Mayoral candidate Bob Fine argues that the Star Tribune has marginalized him inappropriately.
The Star Tribune’s disservice to voters
Apparently, being a current officeholder and the only mayoral candidate in Minneapolis to have been elected citywide is not significant enough for the Star Tribune to acknowledge my candidacy as legitimate. Nearly all candidate forums and other press outlets included me as a “leading candidate.”
Sixteen years on the Park Board and Board of Estimate and Taxation, including serving as president of both, as well as being a Minneapolis civil-rights commissioner for 18 years, doesn’t count. The paper totally ignored my entry in August and judges my candidacy on not raising enough money in three weeks after filing.
The Star Tribune relies on money and a poll. The poll, relying on land lines, ignores most voters. The use of PACs and fundraising as criteria validates the notion that money controls elections. I have not sought endorsements from special interests.
My grass-roots campaign, with huge numbers of volunteers, is evident by significant presence in lawn signs. This is largely a result of four decades of community volunteer work and citywide name recognition for accomplishments with our nationally renowned park system.
My vision of streamlining government and being the only candidate to propose reducing property taxes by 5 percent deserves exploration. The Park Board had less than half the tax increases the city received in the past decade, got rid of inefficiencies and still provides great service.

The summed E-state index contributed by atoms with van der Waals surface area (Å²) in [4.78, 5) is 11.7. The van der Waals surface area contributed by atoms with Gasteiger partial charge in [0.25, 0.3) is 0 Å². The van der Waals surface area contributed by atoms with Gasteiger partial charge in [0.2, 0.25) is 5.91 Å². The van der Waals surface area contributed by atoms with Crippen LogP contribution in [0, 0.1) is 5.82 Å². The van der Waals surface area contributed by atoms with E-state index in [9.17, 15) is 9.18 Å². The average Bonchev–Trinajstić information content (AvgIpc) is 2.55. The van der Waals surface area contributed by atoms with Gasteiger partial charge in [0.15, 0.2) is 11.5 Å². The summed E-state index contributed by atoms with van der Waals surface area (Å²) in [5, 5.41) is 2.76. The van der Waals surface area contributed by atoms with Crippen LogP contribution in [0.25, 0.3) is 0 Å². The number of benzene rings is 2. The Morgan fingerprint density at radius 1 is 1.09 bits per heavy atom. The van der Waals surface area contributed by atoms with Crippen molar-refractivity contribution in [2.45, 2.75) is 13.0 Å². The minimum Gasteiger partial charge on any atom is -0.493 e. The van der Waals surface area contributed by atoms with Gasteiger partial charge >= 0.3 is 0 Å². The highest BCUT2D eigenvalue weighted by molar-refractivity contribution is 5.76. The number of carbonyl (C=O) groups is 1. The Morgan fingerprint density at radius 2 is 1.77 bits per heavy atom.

Minneapolis deserves better.
Bob Fine, Minneapolis
What will Minnesota show the nation?
Louis D. Brandeis, the great social reformer and Supreme Court justice, once wrote: “It is one of the happy incidents of the federal system that a single courageous State may, if its citizens choose, serve as a laboratory; and try novel social and economic experiments without risk to the rest of the country.”
So it is with wildlife conservation issues here. There is no need to restate that Minnesota’s gray wolf population has not rebounded fully, and that our Department of Natural Resources in 2012 overestimated the number of resident adult wolves before authorizing two recreational wolf hunts.
The U.S. Fish and Wildlife Service is beginning deliberations to remove protections from the wolf in the Lower 48. The states will acquire more control over management if federal protections lapse. The first question is whether our legislators will explore nonlethal management solutions for this critical predator or continue to court special interests. The second is whether we can lead the nation — or not.
NEIL ROSS, Minnetonka
The Opinion section is produced by the Editorial Department to foster discussion about key issues. The Editorial Board represents the institutional voice of the Star Tribune and operates independently of the newsroom.